Proper pricing of fossil fuels would cut emissions by encouraging electricity generators to switch from coal to renewable energy. That in turn would make electric cars an even less expensive option for drivers than they are today.

But What About The Poor?

Many people believe any increase in the cost of fuels will have a disastrous effect on poor communities. Not so, the IMF report explains. “There would be enormous benefits from reform, so there’s an enormous amount at stake,” Ian Parry, an environmental policy expert and lead author of the report, told The Guardian. “Some countries are reluctant to raise energy prices because they think it will harm the poor. But holding down fossil fuel prices is a highly inefficient way to help the poor, because most of the benefits accrue to wealthier households. It would be better to target resources towards helping poor and vulnerable people directly.” In other words, keeping fuel costs low is like helping your needy relatives by making a donation to Oxfam.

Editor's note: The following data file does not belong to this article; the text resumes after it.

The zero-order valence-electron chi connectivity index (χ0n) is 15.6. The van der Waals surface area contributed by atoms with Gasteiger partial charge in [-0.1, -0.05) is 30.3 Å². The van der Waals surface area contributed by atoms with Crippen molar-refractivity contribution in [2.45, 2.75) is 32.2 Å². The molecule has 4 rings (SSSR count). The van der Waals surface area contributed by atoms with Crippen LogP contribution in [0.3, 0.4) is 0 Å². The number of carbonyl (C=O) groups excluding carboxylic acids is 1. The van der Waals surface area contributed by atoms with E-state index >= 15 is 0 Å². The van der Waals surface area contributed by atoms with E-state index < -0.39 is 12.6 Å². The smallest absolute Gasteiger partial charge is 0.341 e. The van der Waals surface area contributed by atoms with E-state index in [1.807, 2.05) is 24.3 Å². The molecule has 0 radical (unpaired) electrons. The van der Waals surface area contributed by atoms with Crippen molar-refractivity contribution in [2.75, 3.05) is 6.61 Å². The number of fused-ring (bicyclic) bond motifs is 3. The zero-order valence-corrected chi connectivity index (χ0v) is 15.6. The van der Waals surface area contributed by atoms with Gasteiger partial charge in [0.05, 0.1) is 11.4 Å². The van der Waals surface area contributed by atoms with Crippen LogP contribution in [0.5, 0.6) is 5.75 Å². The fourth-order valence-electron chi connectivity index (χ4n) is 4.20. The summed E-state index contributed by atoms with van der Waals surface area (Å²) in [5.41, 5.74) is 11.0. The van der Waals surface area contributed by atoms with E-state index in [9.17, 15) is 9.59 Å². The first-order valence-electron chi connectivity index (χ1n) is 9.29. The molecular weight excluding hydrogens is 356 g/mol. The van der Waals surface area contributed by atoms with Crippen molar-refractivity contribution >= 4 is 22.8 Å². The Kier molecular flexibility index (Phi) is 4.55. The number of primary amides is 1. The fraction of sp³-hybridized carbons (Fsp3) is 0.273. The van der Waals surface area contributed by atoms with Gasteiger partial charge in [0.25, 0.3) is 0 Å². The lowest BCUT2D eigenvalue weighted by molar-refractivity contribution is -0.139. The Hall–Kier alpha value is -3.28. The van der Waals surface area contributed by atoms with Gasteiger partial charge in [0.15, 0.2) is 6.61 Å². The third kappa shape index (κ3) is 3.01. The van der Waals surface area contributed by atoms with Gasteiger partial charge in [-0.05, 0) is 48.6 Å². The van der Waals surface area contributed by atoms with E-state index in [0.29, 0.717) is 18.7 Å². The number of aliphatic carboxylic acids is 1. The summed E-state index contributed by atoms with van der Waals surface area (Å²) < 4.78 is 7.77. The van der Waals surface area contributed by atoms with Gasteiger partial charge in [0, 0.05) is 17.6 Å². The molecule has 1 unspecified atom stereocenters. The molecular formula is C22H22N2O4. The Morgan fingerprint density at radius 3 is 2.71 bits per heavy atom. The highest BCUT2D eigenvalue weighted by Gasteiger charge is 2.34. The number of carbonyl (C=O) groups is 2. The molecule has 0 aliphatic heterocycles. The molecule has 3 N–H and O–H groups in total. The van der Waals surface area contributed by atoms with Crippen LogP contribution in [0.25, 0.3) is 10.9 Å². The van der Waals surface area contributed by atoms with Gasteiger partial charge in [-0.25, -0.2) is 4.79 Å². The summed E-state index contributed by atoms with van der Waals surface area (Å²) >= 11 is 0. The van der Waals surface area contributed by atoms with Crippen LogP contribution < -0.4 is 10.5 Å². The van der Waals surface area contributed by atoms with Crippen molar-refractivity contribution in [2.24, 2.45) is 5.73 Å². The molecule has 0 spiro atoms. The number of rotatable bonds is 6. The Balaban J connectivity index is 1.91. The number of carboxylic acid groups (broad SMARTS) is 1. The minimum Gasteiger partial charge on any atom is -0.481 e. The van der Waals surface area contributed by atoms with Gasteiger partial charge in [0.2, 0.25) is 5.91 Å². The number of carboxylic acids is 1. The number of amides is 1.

COP26

With COP26 set to kick off in Glasgow in a few weeks, this is an issue that is of immediate concern. “To stabilize global temperatures we must urgently move away from fossil fuels instead of adding fuel to the fire,” Mike Coffin, senior analyst at Carbon Tracker, tells The Guardian. “It’s critical that governments stop propping up an industry that is in decline, and look to accelerate the low-carbon energy transition, and our future, instead.”